- Spanish Lender reduces bad loans, shores up capital ratio
- Bank publishes earnings after saying it will boost dividend
Bankia SA reversed a year-ago loss to book a quarterly profit that exceeded analyst estimates as the Spanish bank shored up its balance sheet by increasing capital and reducing non-performing loans. Shares jumped.
Fourth-quarter net income was 185 million euros ($200 million) compared with a 50 million-euro loss in the same period a year earlier, the Valencia, Spain-based lender said in filing to regulators Monday. Shares rose by as much as 9.4 percent, their biggest gain since September, as the results beat the 134.2 million-euro average estimate in a Bloomberg survey of nine analysts.
Chairman Jose Ignacio Goirigolzarri is working to return the 22 billion euros of state aid Bankia received in 2012 by increasing dividends and making the lender more profitable as the government plans to sell its stake to investors. The bank shed 3.6 billion euros of soured assets last year as Goirigolzarri continues the task of repairing the lender’s balance sheet.
“It’s a combination of them generating good capital and reducing non-performing loans that adds up to a picture of balance sheet strength,” said Daragh Quinn, an analyst at Keefe Bruyette & Woods, by phone.
Bankia shares rose 5.7 percent to trade at 97 euro cents as of 11.15 a.m. in Madrid. Shares are down about 11 percent this year.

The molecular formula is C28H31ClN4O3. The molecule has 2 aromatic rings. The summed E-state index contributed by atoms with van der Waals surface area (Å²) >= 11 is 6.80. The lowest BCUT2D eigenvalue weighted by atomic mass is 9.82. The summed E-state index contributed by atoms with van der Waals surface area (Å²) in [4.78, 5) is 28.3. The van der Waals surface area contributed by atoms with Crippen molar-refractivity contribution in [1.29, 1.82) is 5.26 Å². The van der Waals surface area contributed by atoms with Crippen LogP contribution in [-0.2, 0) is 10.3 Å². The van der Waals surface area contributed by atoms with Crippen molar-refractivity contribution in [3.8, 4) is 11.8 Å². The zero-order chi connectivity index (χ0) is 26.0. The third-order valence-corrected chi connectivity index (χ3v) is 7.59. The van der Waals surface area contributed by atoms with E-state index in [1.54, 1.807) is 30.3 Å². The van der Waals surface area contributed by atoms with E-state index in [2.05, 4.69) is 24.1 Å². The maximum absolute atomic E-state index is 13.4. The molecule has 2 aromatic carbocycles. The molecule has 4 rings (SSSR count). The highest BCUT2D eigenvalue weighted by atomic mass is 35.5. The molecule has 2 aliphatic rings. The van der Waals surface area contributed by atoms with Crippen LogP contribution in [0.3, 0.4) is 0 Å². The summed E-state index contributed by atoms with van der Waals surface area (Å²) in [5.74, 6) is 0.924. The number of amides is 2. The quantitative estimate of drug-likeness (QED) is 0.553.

“The performance of the Spanish banks in the first three weeks of the year was pretty shocking but the results we’ve seen so far don’t show any new negatives,” Quinn said.
The bank said Jan. 29 it plans to pay out 302.3 million euros as a dividend for 2015, more than the 202 million euros it paid a year earlier. Including the dividend, Bankia will have paid back 1.63 billion euros of aid.
The lender provisioned 78 million euros in the fourth quarter, less than the 189 million euros it provisioned in the same quarter a year earlier. Bankia’s bad-loan ratio declined to 10.8 percent from 11.4 percent in September, the lender said. The bank’s fully-loaded core equity tier one ratio jumped to 12.3 percent from 10.6 percent a year earlier.
Net interest income, or revenue generated from the difference between what banks charge for loans and pay for funding, dropped to 665 million euros from 765 million euros a year earlier.
Bankia’s quarterly earnings included 184 million euros of charges for provisions to cover claims relating to its 2011 initial public offering. The Spanish Supreme Court on Jan. 27 rejected two appeals by Bankia and said the IPO’s filings contained “serious inaccuracies.” The lender and it’s state-owned parent BFA made provisions of 1.06 billion euros in 2015 for possible claims.
Bankia restated its results for 2014 to include a charge related to a Spanish guarantee fund payment. The bank recorded a 117 million-euro capital gain in the fourth quarter from the sale of City National Bank in Florida.
“These are a very positive set of results for Bankia,” Nuria Alvarez, a bank analyst at Renta 4 Banco SA in Madrid, said by phone. “Bad loans provisions in the quarter have been lower than expected, compensating part of the provisions the bank has made for the IPO, and the improvement of the capital ratio also comes as a positive surprise.”